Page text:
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Photo Album for the Joshua Tree Didge Fest 2002 in California, USA.

Joshua Tree Didge Fest 2002

Didge Fest 2002, Trip Story by Darryl Anderson click here.

Huell Howser, the host from TV's California's Gold came and filmed parts of the festival on Saturday.

From left to right, Huell Howser with event organiser Graham Doe and cameraman Cameron Mitchell Tucker.

Darryl Anderson greeting Huell Howser from Californian Gold with a good Australian G'day. Graham Doe the event organiser is on the right.
I thought I’d bring an Australian flag to the Didge Festival. I hung it up high with the American flag.
The Joshua Tree campground and the amazing landscape of the high desert country in California. The campground was empty when we first arrived to set up the festival.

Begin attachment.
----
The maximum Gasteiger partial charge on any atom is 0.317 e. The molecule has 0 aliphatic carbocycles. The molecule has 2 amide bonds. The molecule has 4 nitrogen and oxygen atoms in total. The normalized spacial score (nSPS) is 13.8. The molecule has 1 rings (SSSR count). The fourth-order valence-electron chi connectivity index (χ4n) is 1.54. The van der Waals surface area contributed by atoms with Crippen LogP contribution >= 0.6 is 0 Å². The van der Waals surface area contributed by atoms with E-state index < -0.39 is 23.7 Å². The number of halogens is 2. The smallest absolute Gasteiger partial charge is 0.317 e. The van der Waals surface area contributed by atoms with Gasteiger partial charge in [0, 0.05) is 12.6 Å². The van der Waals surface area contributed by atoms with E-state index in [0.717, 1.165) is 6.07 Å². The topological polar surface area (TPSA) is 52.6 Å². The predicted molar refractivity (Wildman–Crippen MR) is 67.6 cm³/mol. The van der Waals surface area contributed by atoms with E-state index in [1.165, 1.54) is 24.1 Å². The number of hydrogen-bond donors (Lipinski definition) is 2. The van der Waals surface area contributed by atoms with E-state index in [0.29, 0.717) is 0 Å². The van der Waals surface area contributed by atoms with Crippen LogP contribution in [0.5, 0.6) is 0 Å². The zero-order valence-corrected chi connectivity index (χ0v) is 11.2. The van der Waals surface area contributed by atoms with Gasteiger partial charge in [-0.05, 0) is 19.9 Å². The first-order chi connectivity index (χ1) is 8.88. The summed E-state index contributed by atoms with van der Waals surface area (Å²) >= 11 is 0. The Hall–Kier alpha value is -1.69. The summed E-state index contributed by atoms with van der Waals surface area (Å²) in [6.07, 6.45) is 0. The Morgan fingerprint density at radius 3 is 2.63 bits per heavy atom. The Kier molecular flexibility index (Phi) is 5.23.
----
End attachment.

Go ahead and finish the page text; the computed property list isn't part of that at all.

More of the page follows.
Some of the booths at the festival
A Native American in The Didgeridoo Store tent trying out some didgeridoos. Some of the Native Americans would play the didgeridoo and the Native American flutes together. It was the first time that I heard the Native American flute and I liked its haunting sound very much. The two instruments sounded very good together.
The guy on the right is holding one of the Native American flutes.
Ben Hicks and myself in his Hicks Sticks Tent. He had bought some of my didgeridoos in Sydney.
Some colourful tents at the festival. That is one long didgeridoo in the picture! Wow!